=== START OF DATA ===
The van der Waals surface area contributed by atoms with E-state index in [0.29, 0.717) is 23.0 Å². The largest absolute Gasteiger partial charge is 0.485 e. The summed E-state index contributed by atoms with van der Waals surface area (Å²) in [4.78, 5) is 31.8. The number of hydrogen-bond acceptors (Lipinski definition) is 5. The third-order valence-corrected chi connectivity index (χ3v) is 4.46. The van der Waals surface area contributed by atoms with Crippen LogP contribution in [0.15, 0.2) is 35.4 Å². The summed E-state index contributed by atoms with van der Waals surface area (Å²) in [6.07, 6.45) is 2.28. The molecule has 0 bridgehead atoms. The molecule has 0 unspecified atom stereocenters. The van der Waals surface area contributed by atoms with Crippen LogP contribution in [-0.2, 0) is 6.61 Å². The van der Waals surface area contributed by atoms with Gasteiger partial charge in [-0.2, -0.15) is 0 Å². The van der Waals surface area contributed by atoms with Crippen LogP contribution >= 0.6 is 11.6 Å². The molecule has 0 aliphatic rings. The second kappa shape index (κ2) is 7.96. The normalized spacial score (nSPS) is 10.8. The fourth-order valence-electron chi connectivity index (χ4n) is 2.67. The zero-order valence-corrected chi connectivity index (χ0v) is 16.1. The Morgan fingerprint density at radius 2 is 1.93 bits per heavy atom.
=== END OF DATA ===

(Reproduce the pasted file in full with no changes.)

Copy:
The van der Waals surface area contributed by atoms with E-state index in [0.29, 0.717) is 23.0 Å². The largest absolute Gasteiger partial charge is 0.485 e. The summed E-state index contributed by atoms with van der Waals surface area (Å²) in [4.78, 5) is 31.8. The number of hydrogen-bond acceptors (Lipinski definition) is 5. The third-order valence-corrected chi connectivity index (χ3v) is 4.46. The van der Waals surface area contributed by atoms with Crippen LogP contribution in [0.15, 0.2) is 35.4 Å². The summed E-state index contributed by atoms with van der Waals surface area (Å²) in [6.07, 6.45) is 2.28. The molecule has 0 bridgehead atoms. The molecule has 0 unspecified atom stereocenters. The van der Waals surface area contributed by atoms with Crippen LogP contribution in [-0.2, 0) is 6.61 Å². The van der Waals surface area contributed by atoms with Gasteiger partial charge in [-0.2, -0.15) is 0 Å². The van der Waals surface area contributed by atoms with Crippen LogP contribution >= 0.6 is 11.6 Å². The molecule has 0 aliphatic rings. The second kappa shape index (κ2) is 7.96. The normalized spacial score (nSPS) is 10.8. The fourth-order valence-electron chi connectivity index (χ4n) is 2.67. The zero-order valence-corrected chi connectivity index (χ0v) is 16.1. The Morgan fingerprint density at radius 2 is 1.93 bits per heavy atom.